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ODAC Newsletter - May 14

Welcome to the ODAC Newsletter, a weekly roundup from the Oil Depletion Analysis Centre, the UK registered charity dedicated to raising awareness of peak oil.

There was much to welcome in the new coalition's energy policy. In particular, ODAC supports the commitment to a “huge increase” in anaerobic digestion; raise renewables targets; the "full establishment" of feed-in-tariffs while maintaining the existing banded ROCs to ensure continuity for big renewables investors; a shift of aviation duty from people to planes; scrap Heathrow's third runway and block new ones at Stanstead and Gatwick.

Some policies are little different to the previous government's (smart meter roll-out, green investment bank, no new coal without CCS), and some lack detail so far (provision of home improvement paid from savings in energy bills, measure to encourage marine energy etc). The Tories got their way on nuclear - yes, but without public subsidy - and Lib Dem Chris Huhne landed the ticklish job of fronting this policy as the new Energy and Climate Change Secretary.

In his first TV interview in post, Mr Huhne toed the party line, but maintained that no new nuclear stations had been built without subsidy for decades, clearly hoping the industry would walk away, whereas early reaction from power company bosses suggests the contrary. But the coalition has also committed to establishing a floor under the carbon price in Britain — which ODAC supports — and this may well be the territory on which the nuclear issue is fought out by proxy.

The UK carbon floor is Tory policy, and the Lib Dems oppose the idea precisely because they fear it will make nuclear economically viable, despite the fact it would also help renewables. The argument will probably by thrashed out in private, but if you encounter the curious spectacle of the Tories arguing for a higher carbon price — making their friends in business bleat — and the ‘radical' Lib Dems arguing for lower, what they're really fighting about is nuclear.

In the US this week attempts to build a coalition on climate change policy continue to struggle. Senators Kerry and Lieberman unveiled their cap and trade climate bill this week, but despite significant compromises it looks unlikely to receive any Republican support.

The bill was hastily rewritten this week to reflect the changing attitudes to off-shore drilling as the BP Gulf of Mexico oil spill disaster worsens. The Obama administration is applying more weight to the 'boot on BP's neck' with plans to raise its liability cap from $75m to $10bn retrospectively, and to levy an industry-wide tax to help recoup clean up costs. But unless the President is willing to confront Americans' fossil fuel addiction, he will have to live with deepwater drilling. Only time will tell whether the incident becomes a watershed in American public opinion. But if it does, Stanford Professor Mark Jacobson has a plan to move to 100% renewables.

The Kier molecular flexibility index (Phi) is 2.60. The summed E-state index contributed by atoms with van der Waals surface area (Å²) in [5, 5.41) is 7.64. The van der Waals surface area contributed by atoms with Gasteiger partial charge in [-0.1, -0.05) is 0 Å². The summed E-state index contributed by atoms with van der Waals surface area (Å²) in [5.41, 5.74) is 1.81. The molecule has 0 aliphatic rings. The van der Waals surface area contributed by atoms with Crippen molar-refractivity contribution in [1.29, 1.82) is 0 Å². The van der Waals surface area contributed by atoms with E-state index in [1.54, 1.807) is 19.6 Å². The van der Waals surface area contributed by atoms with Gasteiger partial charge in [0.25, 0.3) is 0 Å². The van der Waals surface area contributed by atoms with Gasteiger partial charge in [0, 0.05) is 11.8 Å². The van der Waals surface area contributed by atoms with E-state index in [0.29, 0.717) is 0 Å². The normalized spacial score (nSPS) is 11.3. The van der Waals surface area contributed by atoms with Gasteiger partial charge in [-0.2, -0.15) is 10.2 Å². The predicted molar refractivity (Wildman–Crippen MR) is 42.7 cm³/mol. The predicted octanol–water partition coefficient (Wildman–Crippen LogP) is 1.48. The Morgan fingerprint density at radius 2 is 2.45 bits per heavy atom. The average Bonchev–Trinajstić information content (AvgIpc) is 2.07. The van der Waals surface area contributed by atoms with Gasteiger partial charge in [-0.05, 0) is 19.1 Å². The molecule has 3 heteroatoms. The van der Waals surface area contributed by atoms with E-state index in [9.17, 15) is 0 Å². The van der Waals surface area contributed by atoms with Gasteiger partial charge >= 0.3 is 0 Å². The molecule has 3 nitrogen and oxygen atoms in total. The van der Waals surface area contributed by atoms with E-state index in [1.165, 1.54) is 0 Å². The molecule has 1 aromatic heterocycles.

View our Reports and Resources page


Barack Obama plans to punish BP with tax hike as Gulf spill worsens

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US oil industry watchdog to be broken up

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IEA warns against US oil spill over-reaction

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Tread carefully, Mr Obama. You need big oil

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Oil production hit for decades after BP spill

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Shell's Alaska plans at risk after oil spill

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Crude Oil Tumbles to 12-Week Low as Dollar Climbs Against Euro

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Tar sands crude is reaching British petrol stations, Greenpeace says

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Iraq violence set to delay US troop withdrawal

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Iraq announces date for gas fields auction

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BG pays $950m in latest US shale gas deal with Exco

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Canada home to a century's worth of natural gas

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North Korea reports nuclear fusion success

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Q&A: Mark Jacobson on 100% renewable energy

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Solar to generate 25% of world's electricity by 2050, IEA predicts

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Underwater 'kite' captures tidal energy

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Offshore wind farms agreed

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Coalition sets out plans on runways and nuclear

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UK nuclear power groups eager to press on

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What the coalition means for environmental policies

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Senate Gets a Climate and Energy Bill, Modified by a Gulf Spill That Still Grows

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Europe to examine case for bigger CO2 cuts

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Editorial Notes: The Oil Depletion Analysis Centre (ODAC) is an independent, UK-registered educational charity working to raise international public awareness and promote better understanding of the world's oil-depletion problem.

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